On average, the survey found, those nearing retirement (ages 50 to 70) aim to close a $250,000 gap before they can retire comfortably, and 68% percent plan to work after they officially retire. Still, the majority (78%) expect to be extremely happy after they leave the work force.
Nearly nine in 10 (88%) respondents said they feel comfortable navigating all of the resources available about retirement preparation. Seventy percent said they feel in control of their financial future, and 72% said their dream retirement includes really nice vacations.
However, more than one-third (38%) admitted they may not have an accurate understanding of what costs they will face in the future because that have not yet estimated their annual expenses in retirement. Less than half of respondents (46%) are extremely or very confident they will be able to afford essential expenses—housing, utilities and medical costs—in retirement. Just 38% feel confident in their ability to afford extras such as traveling and pursuing hobbies.
Respondents said they expect to need close to $1 million for a comfortable retirement (on average, $934,000), but their current investable assets, including employer-sponsored plans, are less than $700,000. One in five (22%) report they have less than $250,000 total saved for retirement.
“There seems to be a significant disconnect between the expectations that Americans have for their lifestyle in retirement and the financial steps they’re taking—or not taking—to make those expectations a reality,” said Suzanna de Baca, vice president of wealth strategies at Ameriprise Financial.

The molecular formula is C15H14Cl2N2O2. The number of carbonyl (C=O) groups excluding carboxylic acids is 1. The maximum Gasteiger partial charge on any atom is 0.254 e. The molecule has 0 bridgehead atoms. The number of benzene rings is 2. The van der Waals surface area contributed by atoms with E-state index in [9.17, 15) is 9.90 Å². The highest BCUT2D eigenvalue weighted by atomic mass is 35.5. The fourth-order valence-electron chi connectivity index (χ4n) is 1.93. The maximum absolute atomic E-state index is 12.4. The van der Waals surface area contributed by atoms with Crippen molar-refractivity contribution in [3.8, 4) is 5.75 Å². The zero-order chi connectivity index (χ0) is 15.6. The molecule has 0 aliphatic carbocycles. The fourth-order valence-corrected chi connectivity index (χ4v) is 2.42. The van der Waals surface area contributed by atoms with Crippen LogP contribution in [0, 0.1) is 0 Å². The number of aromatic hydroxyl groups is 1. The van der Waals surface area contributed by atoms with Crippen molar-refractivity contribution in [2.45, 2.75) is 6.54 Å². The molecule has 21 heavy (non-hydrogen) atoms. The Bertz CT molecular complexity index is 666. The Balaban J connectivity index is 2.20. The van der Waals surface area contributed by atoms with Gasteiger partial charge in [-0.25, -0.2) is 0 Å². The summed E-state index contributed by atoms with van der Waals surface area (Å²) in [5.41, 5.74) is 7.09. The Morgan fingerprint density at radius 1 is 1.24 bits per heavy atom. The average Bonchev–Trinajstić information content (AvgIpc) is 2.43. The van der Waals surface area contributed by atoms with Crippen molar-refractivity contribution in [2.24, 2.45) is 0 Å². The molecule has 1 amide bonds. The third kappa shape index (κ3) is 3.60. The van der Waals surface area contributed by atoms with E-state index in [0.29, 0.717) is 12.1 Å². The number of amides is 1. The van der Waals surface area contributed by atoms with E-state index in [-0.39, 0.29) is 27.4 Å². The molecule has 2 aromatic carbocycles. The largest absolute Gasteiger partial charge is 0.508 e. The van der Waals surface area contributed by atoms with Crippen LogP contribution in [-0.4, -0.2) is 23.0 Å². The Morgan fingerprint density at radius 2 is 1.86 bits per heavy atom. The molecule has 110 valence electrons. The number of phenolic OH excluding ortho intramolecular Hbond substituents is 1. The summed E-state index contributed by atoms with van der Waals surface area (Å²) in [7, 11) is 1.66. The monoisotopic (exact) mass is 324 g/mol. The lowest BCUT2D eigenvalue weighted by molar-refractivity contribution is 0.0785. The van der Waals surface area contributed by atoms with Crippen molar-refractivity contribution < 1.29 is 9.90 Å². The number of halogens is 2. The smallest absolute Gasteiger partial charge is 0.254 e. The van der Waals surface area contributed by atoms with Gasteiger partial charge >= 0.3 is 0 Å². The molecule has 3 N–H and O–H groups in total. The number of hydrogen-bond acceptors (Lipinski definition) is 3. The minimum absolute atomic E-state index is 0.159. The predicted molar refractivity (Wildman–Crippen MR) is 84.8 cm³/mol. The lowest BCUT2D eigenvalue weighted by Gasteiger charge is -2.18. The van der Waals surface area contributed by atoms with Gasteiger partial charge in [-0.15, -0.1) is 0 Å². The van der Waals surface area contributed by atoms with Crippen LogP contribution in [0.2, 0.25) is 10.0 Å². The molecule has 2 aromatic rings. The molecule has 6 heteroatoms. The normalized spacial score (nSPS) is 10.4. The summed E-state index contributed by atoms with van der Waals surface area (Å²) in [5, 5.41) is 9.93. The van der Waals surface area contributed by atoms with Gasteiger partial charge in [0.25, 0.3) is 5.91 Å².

Fewer than two-thirds (62%) of respondents claimed they have done everything they can to prepare for retirement, but de Baca asserted the survey found some good news: “There are several things that most people are doing right,” she said, “and there are steps that everyone can take to help build their financial readiness for retirement.”
Almost six in 10 (58%) said they could save more than they are putting away now, but only one-third (32%) said they feel afraid they are not saving enough.
Nearly half (47%) expect to use their home equity to help fund their retirement, but 37% of homeowners say they have not yet—or are not on track to—pay off their mortgage before they retire.
“The study reveals several action steps that those who feel the most confident about affording essential expenses in retirement have taken, including having a written financial plan, factoring inflation into their retirement plans and calculating how much income their assets will produce in retirement,” added de Baca. “These are actions anybody can take, even if they are maxing out savings or cannot afford to simply save more.”
When asked whether they worry more about their health or their finances in retirement, half of respondents admitted they are more concerned about their health (53%), while only one-third (35%) claimed their finances are more worrying. Five percent answered “both.”
Many of these may not understand the health care costs they will face in retirement, however. Fifty-six percent admitted they have not yet researched what Medicare covers, and the majority (69%) have not purchased long-term care insurance.
The Retirement Check-In survey was commissioned by Ameriprise Financial Inc. and conducted via telephone interviews by Koski Research between October 31 and November 14, 2012. The survey was conducted among a targeted sample of households and includes responses from 1,000 employed Americans ages 50 to 70 years old with investable assets of at least $100,000 (including employer retirement plans, but not real estate) who plan to retire at some point.
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